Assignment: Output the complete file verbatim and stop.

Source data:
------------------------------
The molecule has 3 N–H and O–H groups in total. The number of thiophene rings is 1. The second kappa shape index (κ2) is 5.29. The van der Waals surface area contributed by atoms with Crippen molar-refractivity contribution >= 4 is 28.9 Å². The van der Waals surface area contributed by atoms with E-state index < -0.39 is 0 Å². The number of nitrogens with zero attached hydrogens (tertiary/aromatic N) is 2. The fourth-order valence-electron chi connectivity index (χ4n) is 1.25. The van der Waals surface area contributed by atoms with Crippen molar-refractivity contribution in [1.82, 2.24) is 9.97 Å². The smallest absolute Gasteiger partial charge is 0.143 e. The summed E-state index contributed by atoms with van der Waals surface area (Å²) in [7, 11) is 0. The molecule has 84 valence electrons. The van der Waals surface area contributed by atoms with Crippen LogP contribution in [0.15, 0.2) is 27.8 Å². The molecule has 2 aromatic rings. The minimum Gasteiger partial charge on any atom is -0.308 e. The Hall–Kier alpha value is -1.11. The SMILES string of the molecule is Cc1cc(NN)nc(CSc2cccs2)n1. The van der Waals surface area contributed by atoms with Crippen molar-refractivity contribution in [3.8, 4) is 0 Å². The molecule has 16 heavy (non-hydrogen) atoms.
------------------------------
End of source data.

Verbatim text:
The molecule has 3 N–H and O–H groups in total. The number of thiophene rings is 1. The second kappa shape index (κ2) is 5.29. The van der Waals surface area contributed by atoms with Crippen molar-refractivity contribution >= 4 is 28.9 Å². The van der Waals surface area contributed by atoms with E-state index < -0.39 is 0 Å². The number of nitrogens with zero attached hydrogens (tertiary/aromatic N) is 2. The fourth-order valence-electron chi connectivity index (χ4n) is 1.25. The van der Waals surface area contributed by atoms with Crippen molar-refractivity contribution in [1.82, 2.24) is 9.97 Å². The smallest absolute Gasteiger partial charge is 0.143 e. The summed E-state index contributed by atoms with van der Waals surface area (Å²) in [7, 11) is 0. The molecule has 84 valence electrons. The van der Waals surface area contributed by atoms with Crippen LogP contribution in [0.15, 0.2) is 27.8 Å². The molecule has 2 aromatic rings. The minimum Gasteiger partial charge on any atom is -0.308 e. The Hall–Kier alpha value is -1.11. The SMILES string of the molecule is Cc1cc(NN)nc(CSc2cccs2)n1. The van der Waals surface area contributed by atoms with Crippen molar-refractivity contribution in [3.8, 4) is 0 Å². The molecule has 16 heavy (non-hydrogen) atoms.